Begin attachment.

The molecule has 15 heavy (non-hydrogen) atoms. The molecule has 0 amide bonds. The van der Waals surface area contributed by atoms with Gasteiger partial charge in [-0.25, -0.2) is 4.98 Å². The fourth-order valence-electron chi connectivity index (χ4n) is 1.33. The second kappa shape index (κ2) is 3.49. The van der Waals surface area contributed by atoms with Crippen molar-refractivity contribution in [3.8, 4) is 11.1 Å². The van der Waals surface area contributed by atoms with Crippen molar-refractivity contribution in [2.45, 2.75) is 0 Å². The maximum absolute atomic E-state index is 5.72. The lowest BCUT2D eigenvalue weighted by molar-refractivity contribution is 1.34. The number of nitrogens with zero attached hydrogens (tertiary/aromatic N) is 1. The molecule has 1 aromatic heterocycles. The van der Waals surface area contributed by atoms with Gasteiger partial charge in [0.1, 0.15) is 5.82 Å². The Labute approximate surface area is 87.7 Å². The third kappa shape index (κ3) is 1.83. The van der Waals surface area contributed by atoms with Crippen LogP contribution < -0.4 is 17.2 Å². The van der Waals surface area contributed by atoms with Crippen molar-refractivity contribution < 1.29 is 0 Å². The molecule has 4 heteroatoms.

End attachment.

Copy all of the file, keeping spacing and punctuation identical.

The molecule has 15 heavy (non-hydrogen) atoms. The molecule has 0 amide bonds. The van der Waals surface area contributed by atoms with Gasteiger partial charge in [-0.25, -0.2) is 4.98 Å². The fourth-order valence-electron chi connectivity index (χ4n) is 1.33. The second kappa shape index (κ2) is 3.49. The van der Waals surface area contributed by atoms with Crippen molar-refractivity contribution in [3.8, 4) is 11.1 Å². The van der Waals surface area contributed by atoms with Crippen molar-refractivity contribution in [2.45, 2.75) is 0 Å². The maximum absolute atomic E-state index is 5.72. The lowest BCUT2D eigenvalue weighted by molar-refractivity contribution is 1.34. The number of nitrogens with zero attached hydrogens (tertiary/aromatic N) is 1. The molecule has 1 aromatic heterocycles. The van der Waals surface area contributed by atoms with Gasteiger partial charge in [0.1, 0.15) is 5.82 Å². The Labute approximate surface area is 87.7 Å². The third kappa shape index (κ3) is 1.83. The van der Waals surface area contributed by atoms with Crippen LogP contribution < -0.4 is 17.2 Å². The van der Waals surface area contributed by atoms with Crippen molar-refractivity contribution < 1.29 is 0 Å². The molecule has 4 heteroatoms.